Final problem, a correlation coefficient below about 0.8 gets a bit ratty when plotted. In some of the graphed latitude bands, most of the coefficients are below 0.8 by far, so I personally would not have much regard for them. In fact, I’d read very little of use into this graph other than that the tropics behave dissimilar to the poles.

Have you a reference to more of this type of work? Please don’t go to any trouble. I just seem to be missing some vital assumptions. Used to do similar things interpolating grades of ore deposits betweeen drill holes.

]]>I haven’t parsed some of the recent discussion and will try to spend some time on it.

]]>http://data.giss.nasa.gov/cgi-bin/gistemp/gistemp_station.py?id=425746190010&data_set=1&num_neighbors=1

GISS shows temperatures from 1911-1921 between 21.5 and 26 C. The official records from 1922 show the average for that period to be much higher, at 27.3C. Also note the photograph of a well maintained and properly located station.

]]>Interesting comparison, CVM vs. MBH algorithm. Would you prefer to eat a newspaper or drink a bottle of glue? [smile] Juckes INVR is CCE with identity S, IIRC.

I’ll take the “glue” any day! Variance Matching or “NLS” as I call it, a la Moberg et al, is statistical nonsense. The MBH data set has a lot of problems, as we are all aware, but at least their estimator, as described above, is an estimator, if only an inefficient one.

If the covariance matrix V of the first stage regression errors is known, then GLS with P = inv(V) is the efficient estimator of U. But any P, including P = I, gives an unbiased estimator. Of course, the variance of a non-GLS estimator requires knowing V, and falsely assuming that V = sigma^2 I will give you wrong answers, so you still have to come up with an intelligent estimate of V. If you have enough degrees of freedom to have reasonable confidence in this estimate of V, you may as well do GLS with it, and thereby improve your efficiency. (With small DOF, weights based on your estimate of V may be cherry picking randomly well-fitting proxies, but I’m willing to assume that away for now.)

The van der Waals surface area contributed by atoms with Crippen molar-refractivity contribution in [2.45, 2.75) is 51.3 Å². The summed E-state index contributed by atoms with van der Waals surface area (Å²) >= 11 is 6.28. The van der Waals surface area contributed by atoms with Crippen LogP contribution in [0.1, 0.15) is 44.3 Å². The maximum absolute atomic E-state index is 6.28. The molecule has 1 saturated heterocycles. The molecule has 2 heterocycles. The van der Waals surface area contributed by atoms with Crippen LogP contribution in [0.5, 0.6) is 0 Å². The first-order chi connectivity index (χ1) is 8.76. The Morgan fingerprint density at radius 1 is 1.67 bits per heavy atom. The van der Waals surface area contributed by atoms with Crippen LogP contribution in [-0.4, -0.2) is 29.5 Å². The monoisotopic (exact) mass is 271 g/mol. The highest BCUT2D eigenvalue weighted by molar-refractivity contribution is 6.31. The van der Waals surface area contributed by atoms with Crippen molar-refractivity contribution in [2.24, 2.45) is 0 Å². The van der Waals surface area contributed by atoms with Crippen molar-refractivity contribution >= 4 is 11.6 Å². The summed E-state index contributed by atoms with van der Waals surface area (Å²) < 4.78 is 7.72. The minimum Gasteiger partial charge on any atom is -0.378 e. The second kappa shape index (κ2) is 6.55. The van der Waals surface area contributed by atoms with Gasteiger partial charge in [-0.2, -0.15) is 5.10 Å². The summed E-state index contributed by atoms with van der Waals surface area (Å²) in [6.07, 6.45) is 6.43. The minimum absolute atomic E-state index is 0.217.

Thanks for the Technometrics cite. I’ll take a look at it.

Hans Erren, #13 writes, re my proposal to model the correlation as a simple declining function of the great circle distance between the two sites,

But only north of 30N and south of 30S. In the equatorial region the spatial correlation is poor.

Hans has already illustrated his point with an excellent graph he posted on 2/11/08 at comment #83 of Thread 2711. The graph itself is on his site at http://home.casema.nl/errenwijlens/co2/station_correlation.gif:

The relationship is indeed tighter north of 23.6N than in the tropics or southern latitudes. An ideal model should somehow take this different behavior into account, but I think that as a first approximation, it’s better to assume that the relationship is universal than to just ignore it altogether.

The “gridding” beloved of climatologists is, if I understand it correctly, a clumsy attempt to take this correlation into account, by essentially assuming that the correlation is perfect within 5 degree gridcells (556 KM at the equator), and 0 between gridcells. MBH grid their data, I gather, presumably in an effort to “correct” for spatial correlation in this manner.

]]>January 1938

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Dust storms

Forest fires